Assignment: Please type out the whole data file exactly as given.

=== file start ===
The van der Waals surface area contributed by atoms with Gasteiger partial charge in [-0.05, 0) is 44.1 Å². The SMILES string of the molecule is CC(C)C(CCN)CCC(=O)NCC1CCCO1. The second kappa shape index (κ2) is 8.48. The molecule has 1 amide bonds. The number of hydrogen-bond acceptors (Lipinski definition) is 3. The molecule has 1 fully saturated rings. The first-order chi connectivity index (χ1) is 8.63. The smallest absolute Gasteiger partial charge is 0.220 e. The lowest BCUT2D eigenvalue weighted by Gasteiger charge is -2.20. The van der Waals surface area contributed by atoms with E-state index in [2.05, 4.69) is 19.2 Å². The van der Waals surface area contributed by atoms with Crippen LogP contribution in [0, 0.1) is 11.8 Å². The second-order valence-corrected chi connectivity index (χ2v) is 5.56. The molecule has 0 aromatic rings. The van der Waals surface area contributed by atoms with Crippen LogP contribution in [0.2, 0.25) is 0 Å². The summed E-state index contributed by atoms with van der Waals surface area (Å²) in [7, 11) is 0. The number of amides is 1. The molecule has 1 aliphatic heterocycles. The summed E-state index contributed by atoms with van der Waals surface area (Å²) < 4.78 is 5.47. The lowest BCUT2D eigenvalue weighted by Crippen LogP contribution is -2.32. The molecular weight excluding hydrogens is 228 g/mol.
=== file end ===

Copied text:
The van der Waals surface area contributed by atoms with Gasteiger partial charge in [-0.05, 0) is 44.1 Å². The SMILES string of the molecule is CC(C)C(CCN)CCC(=O)NCC1CCCO1. The second kappa shape index (κ2) is 8.48. The molecule has 1 amide bonds. The number of hydrogen-bond acceptors (Lipinski definition) is 3. The molecule has 1 fully saturated rings. The first-order chi connectivity index (χ1) is 8.63. The smallest absolute Gasteiger partial charge is 0.220 e. The lowest BCUT2D eigenvalue weighted by Gasteiger charge is -2.20. The van der Waals surface area contributed by atoms with E-state index in [2.05, 4.69) is 19.2 Å². The van der Waals surface area contributed by atoms with Crippen LogP contribution in [0, 0.1) is 11.8 Å². The second-order valence-corrected chi connectivity index (χ2v) is 5.56. The molecule has 0 aromatic rings. The van der Waals surface area contributed by atoms with Crippen LogP contribution in [0.2, 0.25) is 0 Å². The summed E-state index contributed by atoms with van der Waals surface area (Å²) in [7, 11) is 0. The number of amides is 1. The molecule has 1 aliphatic heterocycles. The summed E-state index contributed by atoms with van der Waals surface area (Å²) < 4.78 is 5.47. The lowest BCUT2D eigenvalue weighted by Crippen LogP contribution is -2.32. The molecular weight excluding hydrogens is 228 g/mol.